ND Game and Fish biologists track elk with GPS collars

Published: Aug. 1, 2020 at 6:37 PM CDT
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BISMARCK, N.D. (KFYR) - Dozens of GPS-collared elk in western North Dakota provide big game biologists with much-needed information.

In February 2019 North Dakota Game and Fish Department teamed up with University of Montana researchers to collar 90 elk to better understand elk populations and movements in western North Dakota after 900 animals were removed from the South Unit of Theodore Roosevelt National Park a decade ago.

“Well after the large reduction in 2010 and 2011, now we’ve seen herds that have established outside the park, both north of Medora and south, so the dynamics have completely changed. And that’s really the need that we have that we need to have better information on distribution movements and then ultimately be able to package this information into a population monitoring program,” said NDGF Big Game Supervisor, Bruce Stillings.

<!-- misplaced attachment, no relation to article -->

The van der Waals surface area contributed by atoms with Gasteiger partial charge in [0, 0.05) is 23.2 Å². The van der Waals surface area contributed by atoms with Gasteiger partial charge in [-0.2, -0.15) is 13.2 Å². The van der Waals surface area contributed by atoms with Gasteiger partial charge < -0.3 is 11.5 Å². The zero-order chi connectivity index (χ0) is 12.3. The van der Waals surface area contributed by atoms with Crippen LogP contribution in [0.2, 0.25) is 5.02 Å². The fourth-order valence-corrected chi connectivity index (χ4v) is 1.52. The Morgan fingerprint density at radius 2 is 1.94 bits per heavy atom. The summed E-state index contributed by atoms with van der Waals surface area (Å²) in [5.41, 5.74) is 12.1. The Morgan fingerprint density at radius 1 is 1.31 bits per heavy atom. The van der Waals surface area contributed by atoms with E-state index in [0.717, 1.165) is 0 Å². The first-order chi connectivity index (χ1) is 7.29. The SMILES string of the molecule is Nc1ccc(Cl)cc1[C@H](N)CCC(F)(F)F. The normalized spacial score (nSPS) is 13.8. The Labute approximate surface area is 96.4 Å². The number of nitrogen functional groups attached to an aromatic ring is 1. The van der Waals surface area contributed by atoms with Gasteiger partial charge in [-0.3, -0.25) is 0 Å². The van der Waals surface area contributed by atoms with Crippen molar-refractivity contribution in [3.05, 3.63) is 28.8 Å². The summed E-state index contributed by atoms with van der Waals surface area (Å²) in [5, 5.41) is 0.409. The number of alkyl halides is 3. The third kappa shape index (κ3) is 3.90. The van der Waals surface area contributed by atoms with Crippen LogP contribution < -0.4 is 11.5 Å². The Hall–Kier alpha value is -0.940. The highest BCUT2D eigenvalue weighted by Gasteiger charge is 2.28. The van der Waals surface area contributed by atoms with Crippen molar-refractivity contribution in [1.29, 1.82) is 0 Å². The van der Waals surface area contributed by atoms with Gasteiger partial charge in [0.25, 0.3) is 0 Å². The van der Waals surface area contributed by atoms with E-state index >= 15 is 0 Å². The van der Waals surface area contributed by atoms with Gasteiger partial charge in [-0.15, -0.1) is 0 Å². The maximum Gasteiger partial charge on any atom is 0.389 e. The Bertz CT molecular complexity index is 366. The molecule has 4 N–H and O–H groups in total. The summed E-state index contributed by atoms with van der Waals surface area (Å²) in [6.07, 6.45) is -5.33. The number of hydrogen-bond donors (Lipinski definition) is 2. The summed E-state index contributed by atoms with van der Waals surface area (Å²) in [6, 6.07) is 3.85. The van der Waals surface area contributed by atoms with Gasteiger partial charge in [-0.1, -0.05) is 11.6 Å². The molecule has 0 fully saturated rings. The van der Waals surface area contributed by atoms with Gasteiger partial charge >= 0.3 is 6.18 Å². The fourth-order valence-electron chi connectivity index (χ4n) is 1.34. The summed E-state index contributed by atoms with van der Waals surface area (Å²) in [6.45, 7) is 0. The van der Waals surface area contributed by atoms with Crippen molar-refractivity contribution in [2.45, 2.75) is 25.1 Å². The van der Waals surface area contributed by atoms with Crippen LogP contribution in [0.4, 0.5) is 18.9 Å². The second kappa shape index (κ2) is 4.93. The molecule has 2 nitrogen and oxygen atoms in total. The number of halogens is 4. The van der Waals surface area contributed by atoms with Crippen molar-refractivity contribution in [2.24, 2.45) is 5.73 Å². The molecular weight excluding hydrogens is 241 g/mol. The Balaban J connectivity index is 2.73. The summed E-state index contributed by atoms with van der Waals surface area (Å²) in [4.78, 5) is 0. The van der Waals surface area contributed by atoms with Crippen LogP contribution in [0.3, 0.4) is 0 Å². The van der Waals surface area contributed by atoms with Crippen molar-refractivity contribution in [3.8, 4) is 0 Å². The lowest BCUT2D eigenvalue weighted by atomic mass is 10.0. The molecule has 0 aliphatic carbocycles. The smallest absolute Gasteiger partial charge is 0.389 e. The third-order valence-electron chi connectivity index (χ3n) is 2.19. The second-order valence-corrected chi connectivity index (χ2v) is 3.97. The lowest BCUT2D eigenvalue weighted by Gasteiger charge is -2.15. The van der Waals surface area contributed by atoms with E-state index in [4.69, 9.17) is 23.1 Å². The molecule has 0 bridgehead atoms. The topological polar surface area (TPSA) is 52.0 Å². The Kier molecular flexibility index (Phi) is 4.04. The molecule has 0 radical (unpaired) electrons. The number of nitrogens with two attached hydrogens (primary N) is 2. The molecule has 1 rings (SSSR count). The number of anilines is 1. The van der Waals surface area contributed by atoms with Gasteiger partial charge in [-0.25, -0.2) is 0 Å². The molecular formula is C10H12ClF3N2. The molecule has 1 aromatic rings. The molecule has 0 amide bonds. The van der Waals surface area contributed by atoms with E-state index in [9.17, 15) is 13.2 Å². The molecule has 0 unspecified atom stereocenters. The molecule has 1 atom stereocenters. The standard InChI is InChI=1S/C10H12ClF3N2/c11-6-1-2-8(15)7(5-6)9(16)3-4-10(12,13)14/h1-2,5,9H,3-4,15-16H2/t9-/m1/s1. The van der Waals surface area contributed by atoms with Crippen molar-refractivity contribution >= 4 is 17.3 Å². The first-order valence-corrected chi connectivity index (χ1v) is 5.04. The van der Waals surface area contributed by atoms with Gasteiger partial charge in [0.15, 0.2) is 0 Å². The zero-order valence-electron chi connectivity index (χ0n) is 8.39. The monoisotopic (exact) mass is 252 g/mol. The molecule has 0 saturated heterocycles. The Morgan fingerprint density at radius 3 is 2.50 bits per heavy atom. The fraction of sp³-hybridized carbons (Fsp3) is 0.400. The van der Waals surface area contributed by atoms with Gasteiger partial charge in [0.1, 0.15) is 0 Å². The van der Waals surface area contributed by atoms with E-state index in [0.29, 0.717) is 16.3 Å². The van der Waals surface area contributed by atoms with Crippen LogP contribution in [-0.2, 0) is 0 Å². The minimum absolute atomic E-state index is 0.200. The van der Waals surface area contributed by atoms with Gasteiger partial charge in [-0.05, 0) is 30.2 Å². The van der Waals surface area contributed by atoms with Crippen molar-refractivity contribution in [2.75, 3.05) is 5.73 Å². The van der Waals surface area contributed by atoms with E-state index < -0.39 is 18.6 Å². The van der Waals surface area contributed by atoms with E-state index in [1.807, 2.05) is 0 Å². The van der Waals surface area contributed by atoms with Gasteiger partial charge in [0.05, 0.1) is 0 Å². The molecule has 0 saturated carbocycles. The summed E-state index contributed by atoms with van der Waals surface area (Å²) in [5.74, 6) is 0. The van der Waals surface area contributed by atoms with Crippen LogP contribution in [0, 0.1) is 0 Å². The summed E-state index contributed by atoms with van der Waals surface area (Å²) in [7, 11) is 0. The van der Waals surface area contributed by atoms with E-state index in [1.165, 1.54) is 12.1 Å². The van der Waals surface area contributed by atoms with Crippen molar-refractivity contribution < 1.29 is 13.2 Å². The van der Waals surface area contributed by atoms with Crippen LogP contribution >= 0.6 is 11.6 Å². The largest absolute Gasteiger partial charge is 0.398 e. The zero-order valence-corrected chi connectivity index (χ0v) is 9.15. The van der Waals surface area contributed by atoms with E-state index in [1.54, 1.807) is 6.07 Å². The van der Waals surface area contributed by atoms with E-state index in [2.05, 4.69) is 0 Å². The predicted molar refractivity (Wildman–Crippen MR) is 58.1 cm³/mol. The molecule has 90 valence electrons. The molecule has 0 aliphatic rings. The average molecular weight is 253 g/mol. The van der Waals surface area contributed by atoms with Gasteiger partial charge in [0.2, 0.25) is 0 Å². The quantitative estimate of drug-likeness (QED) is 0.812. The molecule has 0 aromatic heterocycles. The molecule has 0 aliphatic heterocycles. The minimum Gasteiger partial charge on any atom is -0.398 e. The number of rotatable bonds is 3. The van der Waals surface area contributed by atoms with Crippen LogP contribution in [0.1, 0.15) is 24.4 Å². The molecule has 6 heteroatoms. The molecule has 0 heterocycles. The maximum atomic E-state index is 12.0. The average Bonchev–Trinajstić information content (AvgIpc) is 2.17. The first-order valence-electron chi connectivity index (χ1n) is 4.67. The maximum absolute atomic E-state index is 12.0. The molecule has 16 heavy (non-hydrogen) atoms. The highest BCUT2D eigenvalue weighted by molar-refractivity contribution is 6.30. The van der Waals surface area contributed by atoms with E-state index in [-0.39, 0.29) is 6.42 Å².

The GPS collars collect locations via satellite every two hours for the first three years of the five-year study.

“With over 400,000 elk locations to this point, we’ve got some really good information on distribution and movements,” said Stillings.

And there are some exceptional elk movements as well.

“We had one young bull that was collared east of Keene up in the Blue Buttes area and he took the long way around, headed south to South Dakota but he crossed the Missouri River into that Turtle Lake country and made it back around. But he’s covered about 200 miles,” said Stillings.

After the first year of the elk study things look positive for elk in western North Dakota.

“And it sure looks like we’re going to have elk on the landscape for the foreseeable future, and not just be relying on a park elk population that elk exit the park every once in a while. We’re looking at identifying a population monitoring technique that’s going to help us better manage and be able to determine abundance each year and be able to provide as many hunting opportunities as we can to the general public,” said Stillings.

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